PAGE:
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Online Marketing Whitepaper


The Imperfect World of Quantifying Website Traffic

Online Advertising Lingo

Necessities for Every Company with a Website

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Leveraging the True Power of the Internet

Bootstrap Marketing Online


A Dated Introduction to Online Marketing*

*Note: This is the original version of a whitepaper that was authored in 2001 by iCondotta's founder and principal consultant, Stephan Aarstol. It's a useful primer, but dated - pre-Wikipedia (2001), pre-Google AdWords PPC (2002), way pre-YouTube (2005), you get the picture...

Affiliate Marketing

Affiliate marketing is the online version of a strictly commission sales force. It’s a pure revenue sharing relationship whereby websites promote goods or services from another site on the come (no money upfront). If they refer a customer who turns into a sale, they get a commission of the revenues generated. If they don’t generate any sales, the company selling the goods or services doesn’t incur one cent of expense. Sounds like a pretty good deal for the company selling the goods and services, huh? It is, as long as you can attract a lot of quality affiliate sites.

Most old-school marketing types start salivating when they first look at affiliate marketing. It seems to be the holy grail of marketing – risk-free marketing. Who needs a marketing budget when you only have to pay commissions out of collected revenues? While this cost per action advertising model can be a very powerful component of a comprehensive online marketing strategy, it is not the singular answer to online marketing as many companies believe it to be for a couple of reasons:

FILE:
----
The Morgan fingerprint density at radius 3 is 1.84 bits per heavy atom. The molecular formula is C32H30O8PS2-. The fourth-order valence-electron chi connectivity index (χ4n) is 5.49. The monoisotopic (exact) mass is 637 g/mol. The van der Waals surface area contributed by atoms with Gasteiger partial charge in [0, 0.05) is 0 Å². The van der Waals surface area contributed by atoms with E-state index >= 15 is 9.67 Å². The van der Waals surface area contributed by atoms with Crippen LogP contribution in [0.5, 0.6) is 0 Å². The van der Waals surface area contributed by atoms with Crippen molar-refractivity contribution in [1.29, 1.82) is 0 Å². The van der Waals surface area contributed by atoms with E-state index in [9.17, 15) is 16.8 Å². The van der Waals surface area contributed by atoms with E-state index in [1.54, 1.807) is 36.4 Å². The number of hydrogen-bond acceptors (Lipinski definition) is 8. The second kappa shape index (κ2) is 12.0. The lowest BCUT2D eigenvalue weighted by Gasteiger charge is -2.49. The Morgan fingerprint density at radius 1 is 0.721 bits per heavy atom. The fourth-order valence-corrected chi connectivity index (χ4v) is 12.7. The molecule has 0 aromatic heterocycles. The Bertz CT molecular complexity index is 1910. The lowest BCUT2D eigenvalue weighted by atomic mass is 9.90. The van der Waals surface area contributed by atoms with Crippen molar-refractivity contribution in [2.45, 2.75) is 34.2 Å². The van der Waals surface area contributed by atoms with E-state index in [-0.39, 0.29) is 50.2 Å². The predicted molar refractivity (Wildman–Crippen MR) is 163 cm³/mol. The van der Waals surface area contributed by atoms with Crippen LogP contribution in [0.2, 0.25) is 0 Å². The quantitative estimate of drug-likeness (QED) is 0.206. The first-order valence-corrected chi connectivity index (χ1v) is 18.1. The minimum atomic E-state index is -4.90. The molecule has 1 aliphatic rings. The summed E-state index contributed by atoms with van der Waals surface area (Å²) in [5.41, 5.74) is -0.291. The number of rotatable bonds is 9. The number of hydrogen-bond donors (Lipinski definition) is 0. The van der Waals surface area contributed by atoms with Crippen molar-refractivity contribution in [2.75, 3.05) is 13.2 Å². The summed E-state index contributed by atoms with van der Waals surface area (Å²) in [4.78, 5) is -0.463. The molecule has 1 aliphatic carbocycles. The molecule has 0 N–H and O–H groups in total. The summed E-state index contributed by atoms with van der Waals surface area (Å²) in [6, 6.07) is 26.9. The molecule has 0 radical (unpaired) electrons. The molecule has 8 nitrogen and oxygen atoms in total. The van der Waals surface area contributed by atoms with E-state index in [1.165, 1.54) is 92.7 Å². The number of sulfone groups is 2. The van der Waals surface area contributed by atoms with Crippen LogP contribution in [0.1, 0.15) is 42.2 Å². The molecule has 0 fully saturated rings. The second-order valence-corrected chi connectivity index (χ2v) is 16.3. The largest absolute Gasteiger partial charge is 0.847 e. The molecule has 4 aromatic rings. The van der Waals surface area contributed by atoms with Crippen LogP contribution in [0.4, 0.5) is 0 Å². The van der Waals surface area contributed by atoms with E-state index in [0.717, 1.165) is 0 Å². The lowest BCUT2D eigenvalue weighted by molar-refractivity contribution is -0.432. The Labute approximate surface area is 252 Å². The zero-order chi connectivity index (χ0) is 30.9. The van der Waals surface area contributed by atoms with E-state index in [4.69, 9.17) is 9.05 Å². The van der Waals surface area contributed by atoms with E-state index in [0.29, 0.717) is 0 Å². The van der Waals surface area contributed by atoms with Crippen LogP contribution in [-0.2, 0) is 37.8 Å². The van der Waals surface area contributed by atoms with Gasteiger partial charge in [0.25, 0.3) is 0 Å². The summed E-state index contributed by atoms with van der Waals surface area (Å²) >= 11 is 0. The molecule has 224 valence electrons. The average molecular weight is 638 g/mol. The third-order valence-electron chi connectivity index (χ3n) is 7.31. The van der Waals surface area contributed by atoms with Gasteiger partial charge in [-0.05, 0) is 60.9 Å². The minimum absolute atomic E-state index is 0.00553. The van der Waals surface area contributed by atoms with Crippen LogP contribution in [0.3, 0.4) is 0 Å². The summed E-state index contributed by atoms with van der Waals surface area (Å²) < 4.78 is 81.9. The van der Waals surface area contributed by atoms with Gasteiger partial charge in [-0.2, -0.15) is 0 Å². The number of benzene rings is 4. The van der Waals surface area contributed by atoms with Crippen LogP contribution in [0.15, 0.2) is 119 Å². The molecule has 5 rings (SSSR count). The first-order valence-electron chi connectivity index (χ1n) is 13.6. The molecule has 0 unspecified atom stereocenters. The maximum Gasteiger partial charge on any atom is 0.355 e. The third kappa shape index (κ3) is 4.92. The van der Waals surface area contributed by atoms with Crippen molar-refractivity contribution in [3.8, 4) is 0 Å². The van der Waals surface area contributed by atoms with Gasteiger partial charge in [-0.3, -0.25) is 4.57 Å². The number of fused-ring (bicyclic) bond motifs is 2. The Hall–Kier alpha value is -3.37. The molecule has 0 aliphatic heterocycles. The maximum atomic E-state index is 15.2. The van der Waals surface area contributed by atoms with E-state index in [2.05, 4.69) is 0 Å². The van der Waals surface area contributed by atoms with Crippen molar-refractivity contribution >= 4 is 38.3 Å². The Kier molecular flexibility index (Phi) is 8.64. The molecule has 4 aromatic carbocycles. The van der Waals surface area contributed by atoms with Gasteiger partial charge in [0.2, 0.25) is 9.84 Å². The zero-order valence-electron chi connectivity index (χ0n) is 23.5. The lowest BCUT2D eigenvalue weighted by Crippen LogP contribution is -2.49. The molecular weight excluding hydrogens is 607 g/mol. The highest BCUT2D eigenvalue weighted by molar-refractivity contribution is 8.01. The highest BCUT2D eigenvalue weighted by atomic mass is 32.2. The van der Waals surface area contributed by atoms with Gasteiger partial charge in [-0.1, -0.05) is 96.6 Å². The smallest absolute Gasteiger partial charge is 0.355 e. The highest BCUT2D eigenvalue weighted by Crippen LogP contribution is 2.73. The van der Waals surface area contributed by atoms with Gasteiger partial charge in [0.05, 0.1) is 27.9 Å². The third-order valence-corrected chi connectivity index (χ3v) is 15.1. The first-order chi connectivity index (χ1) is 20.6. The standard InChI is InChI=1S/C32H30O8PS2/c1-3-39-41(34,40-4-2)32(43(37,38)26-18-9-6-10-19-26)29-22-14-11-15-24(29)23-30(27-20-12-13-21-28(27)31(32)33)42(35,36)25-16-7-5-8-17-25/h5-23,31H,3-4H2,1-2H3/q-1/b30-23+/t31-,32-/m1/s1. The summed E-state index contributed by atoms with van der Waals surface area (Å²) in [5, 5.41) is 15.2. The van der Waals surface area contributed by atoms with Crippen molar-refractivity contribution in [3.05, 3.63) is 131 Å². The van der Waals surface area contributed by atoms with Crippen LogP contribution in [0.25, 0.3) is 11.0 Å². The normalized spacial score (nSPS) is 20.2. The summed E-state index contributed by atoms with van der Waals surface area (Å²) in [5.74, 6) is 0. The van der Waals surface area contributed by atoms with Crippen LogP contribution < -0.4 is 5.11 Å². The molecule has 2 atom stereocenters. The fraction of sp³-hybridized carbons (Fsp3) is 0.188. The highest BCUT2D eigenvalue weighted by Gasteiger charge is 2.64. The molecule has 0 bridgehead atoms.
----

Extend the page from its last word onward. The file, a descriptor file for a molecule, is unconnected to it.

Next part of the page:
1. Making the misguided, yet often touted, marketing stance, “We only do strict revenue share (or cost per action) advertising,” means you’ve effectively eliminated consideration of any of the top, most responsive, advertising channels. Websites that represent the highest quality marketing channels for any given good or service are usually well aware of the value they offer vendors in their industry. Thus, almost all of the quality marketing channels chose not to participate as affiliates because they know they have the privilege of being able to demand traditional advertising rates characterized by the advertiser bearing the majority of the risk. If the advertiser isn’t confident enough that their business model can absorb the risk of advertising and doesn’t want to pay the going rate, then the owners of the quality media channels usually won’t bend over backwards to appease them.